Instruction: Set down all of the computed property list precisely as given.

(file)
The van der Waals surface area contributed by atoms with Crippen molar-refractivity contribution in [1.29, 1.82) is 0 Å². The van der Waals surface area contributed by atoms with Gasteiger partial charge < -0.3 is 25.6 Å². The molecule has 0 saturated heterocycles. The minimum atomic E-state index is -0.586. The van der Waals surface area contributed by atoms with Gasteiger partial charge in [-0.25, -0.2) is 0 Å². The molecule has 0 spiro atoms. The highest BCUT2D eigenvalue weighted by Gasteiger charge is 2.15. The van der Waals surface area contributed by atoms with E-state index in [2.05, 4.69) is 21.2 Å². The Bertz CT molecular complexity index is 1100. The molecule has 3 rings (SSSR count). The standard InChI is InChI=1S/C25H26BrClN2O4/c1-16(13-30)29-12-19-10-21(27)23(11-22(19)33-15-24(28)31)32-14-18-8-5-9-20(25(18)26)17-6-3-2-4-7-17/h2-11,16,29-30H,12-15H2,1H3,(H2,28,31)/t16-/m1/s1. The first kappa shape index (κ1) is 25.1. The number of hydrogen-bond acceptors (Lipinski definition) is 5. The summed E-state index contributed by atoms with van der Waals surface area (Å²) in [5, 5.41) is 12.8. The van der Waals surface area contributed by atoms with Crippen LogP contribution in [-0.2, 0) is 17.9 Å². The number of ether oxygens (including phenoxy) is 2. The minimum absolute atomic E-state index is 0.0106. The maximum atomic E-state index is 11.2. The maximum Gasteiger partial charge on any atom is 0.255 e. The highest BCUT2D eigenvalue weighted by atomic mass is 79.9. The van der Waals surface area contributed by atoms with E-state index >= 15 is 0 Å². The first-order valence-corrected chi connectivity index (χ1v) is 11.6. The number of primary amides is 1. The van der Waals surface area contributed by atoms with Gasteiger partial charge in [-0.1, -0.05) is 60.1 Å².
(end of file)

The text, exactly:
The van der Waals surface area contributed by atoms with Crippen molar-refractivity contribution in [1.29, 1.82) is 0 Å². The van der Waals surface area contributed by atoms with Gasteiger partial charge < -0.3 is 25.6 Å². The molecule has 0 saturated heterocycles. The minimum atomic E-state index is -0.586. The van der Waals surface area contributed by atoms with Gasteiger partial charge in [-0.25, -0.2) is 0 Å². The molecule has 0 spiro atoms. The highest BCUT2D eigenvalue weighted by Gasteiger charge is 2.15. The van der Waals surface area contributed by atoms with E-state index in [2.05, 4.69) is 21.2 Å². The Bertz CT molecular complexity index is 1100. The molecule has 3 rings (SSSR count). The standard InChI is InChI=1S/C25H26BrClN2O4/c1-16(13-30)29-12-19-10-21(27)23(11-22(19)33-15-24(28)31)32-14-18-8-5-9-20(25(18)26)17-6-3-2-4-7-17/h2-11,16,29-30H,12-15H2,1H3,(H2,28,31)/t16-/m1/s1. The first kappa shape index (κ1) is 25.1. The number of hydrogen-bond acceptors (Lipinski definition) is 5. The summed E-state index contributed by atoms with van der Waals surface area (Å²) in [5, 5.41) is 12.8. The van der Waals surface area contributed by atoms with Crippen LogP contribution in [-0.2, 0) is 17.9 Å². The number of ether oxygens (including phenoxy) is 2. The minimum absolute atomic E-state index is 0.0106. The maximum atomic E-state index is 11.2. The maximum Gasteiger partial charge on any atom is 0.255 e. The highest BCUT2D eigenvalue weighted by atomic mass is 79.9. The van der Waals surface area contributed by atoms with E-state index >= 15 is 0 Å². The first-order valence-corrected chi connectivity index (χ1v) is 11.6. The number of primary amides is 1. The van der Waals surface area contributed by atoms with Gasteiger partial charge in [-0.1, -0.05) is 60.1 Å².